—The cornfields have just sprouted ears throughout eastern Nebraska, a little behind schedule for this time of year. Winter hit early and spring came late, so farmers are scrambling to make the most of a short growing season. But corn and soybeans are still fetching good prices, with feed lots, grain elevators and ethanol plants all competing for the same supply.
Building material dealers in this part of the country are also trying to play catch up after winter wreaked havoc on construction projects. Then there’s the housing slump from which no state has been exempt, Nebraska included. But most of the lumberyard owners here have avoided closing locations and laying off employees. On the contrary, they’ve been expanding their operations with new showrooms, upgraded truss plants and additional stores. Two dealers even crossed state lines this year, one into North Dakota and the other to Colorado.
“I’ve been amazed at the amount of money our members have invested in their businesses over the last few months,” said Quent Ondricek, vp-lumber and building material for Do it Best. The Fort Wayne, Ind.-based co-op has a number of LBM dealers across Nebraska, ranging from large metro operators to smaller rural lumberyards. While residential construction has slowed down considerably in Omaha and Lincoln, both cities still have healthy economies and employment rates.
“Housing starts never really spike or collapse in farm country,” observed Ondricek, who was born and raised in South Dakota. “They tend to have peaks and valleys. Conservative nature abounds in rural America, and I think that adds stability.”
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Conservative yes, but not overly cautious. Ondricek still remembers a trip he made to Atlanta in 1982 with a Nebraska lumberyard owner named Myron Andersen. The two men wanted to check out a retailer named Home Depot. Andersen was so impressed that, against all advice, he built a 60,000-square-foot store in Kearney, Neb. It opened in July 1985. The local economy collapsed the following year.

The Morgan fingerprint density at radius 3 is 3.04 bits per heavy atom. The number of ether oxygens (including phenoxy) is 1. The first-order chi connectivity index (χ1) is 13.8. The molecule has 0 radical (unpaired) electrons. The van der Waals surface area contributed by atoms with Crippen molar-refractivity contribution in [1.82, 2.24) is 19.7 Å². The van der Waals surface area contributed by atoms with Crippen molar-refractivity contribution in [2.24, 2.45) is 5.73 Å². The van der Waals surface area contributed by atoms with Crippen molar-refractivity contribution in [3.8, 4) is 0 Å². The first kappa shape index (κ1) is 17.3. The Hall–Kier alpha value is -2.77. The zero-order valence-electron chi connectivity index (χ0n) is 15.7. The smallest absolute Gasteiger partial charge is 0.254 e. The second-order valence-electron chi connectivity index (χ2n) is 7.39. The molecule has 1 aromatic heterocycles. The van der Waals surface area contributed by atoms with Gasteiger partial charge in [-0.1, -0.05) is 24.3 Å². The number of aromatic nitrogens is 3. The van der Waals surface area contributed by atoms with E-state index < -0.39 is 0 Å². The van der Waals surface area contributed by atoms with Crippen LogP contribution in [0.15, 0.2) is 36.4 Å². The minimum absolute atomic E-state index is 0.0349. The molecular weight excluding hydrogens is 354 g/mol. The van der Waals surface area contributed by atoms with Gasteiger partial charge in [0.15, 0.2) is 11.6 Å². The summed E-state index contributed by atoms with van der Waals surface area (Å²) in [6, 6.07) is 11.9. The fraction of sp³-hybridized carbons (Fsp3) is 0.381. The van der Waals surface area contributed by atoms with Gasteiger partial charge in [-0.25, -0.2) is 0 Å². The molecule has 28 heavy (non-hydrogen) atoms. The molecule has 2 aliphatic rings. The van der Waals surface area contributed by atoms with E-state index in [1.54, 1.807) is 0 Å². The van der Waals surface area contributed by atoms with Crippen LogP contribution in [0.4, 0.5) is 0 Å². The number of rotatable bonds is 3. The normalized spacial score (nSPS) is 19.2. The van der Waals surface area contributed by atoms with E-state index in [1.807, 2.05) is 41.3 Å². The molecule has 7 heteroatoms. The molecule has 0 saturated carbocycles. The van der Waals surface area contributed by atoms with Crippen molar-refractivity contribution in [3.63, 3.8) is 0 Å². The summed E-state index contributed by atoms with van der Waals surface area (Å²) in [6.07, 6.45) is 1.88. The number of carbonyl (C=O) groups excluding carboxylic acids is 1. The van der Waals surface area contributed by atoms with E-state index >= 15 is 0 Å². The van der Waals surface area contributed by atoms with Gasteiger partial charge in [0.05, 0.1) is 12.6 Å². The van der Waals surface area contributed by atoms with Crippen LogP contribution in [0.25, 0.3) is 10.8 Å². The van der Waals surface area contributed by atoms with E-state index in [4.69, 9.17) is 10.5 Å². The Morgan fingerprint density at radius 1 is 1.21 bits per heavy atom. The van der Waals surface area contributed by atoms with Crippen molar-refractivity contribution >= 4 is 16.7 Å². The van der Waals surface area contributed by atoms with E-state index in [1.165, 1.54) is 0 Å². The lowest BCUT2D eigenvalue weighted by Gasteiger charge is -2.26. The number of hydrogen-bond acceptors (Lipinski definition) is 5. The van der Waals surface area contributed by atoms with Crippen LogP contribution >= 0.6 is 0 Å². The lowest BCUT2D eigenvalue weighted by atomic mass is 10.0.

“We almost didn’t make it,” Andersen recalled. “Our bank and vendors worked together to help us survive. I’ll always be grateful to them.” Andersen’s home center in Kearney, called Builders Warehouse, is now 150,000 square feet. This year he chose to upgrade his truss plant with $1.5 million in new equipment and software.
Moving further east, Nebraska dealers in the Omaha area have good reasons to throttle back right now; building permits for single-family homes were off by 33 percent in 2006, and this year’s decline is approaching 50 percent, according to the Omaha Chamber of Commerce. Yet the city keeps adding new jobs and new households.
These contradictions befuddle Rick Russell, president of Millard Lumber, but they haven’t stopped him from converting a former electrical assembly plant into the state’s largest drive-through lumberyard, hardware store and design center. The 450,000-square-foot complex opened this spring.
Tom Christensen, president and CEO of Christensen Lumber and a former chair of the Nebraska Lumber Dealers Association, noted that “you didn’t see any stick yards in Nebraska” during the housing run-up, when a dirt lot and an air conditioned trailer was all it took to sell lumber in some parts of the country.
“We’re pretty well committed to what we’re doing long term,” said Christensen, who built a component plant last year. Even the local builders avoided the easy money, he said, selling mostly to qualified home buyers. “We didn’t have national home builders here with a lot of subprime loans,” he added.
Although he serves the Omaha market from Fremont, Neb., Christensen hears that the state’s rural dealers are “getting a nice boost from the ethanol business.” Kim Carhart, vp-Carhart Lumber, a 10-unit chain of lumberyards in Nebraska’s agricultural markets, confirmed that she’s been selling a lot of pole barns and storage buildings lately. But she expects her home decor departments to be just as busy this fall as her agricultural division.
“If [farmers] have had a good year, they might put in new cabinets or flooring,” Carhart explained. “They tend to put in good quality, too. They’re not going to be moving any time soon.”
ELK POINT, S.D. —The controversy over the proposed $10 billion Hyperion oil refinery here has divided friends, neighbors and church congregations into two camps: those who support what a new power plant can do for the local economy, and those who believe it will ruin their rural atmosphere and lifestyle. Kim Carhart, vp-Carhart Lumber, found herself in the former camp, even through she lives across the road from the oil-to-gasoline facility.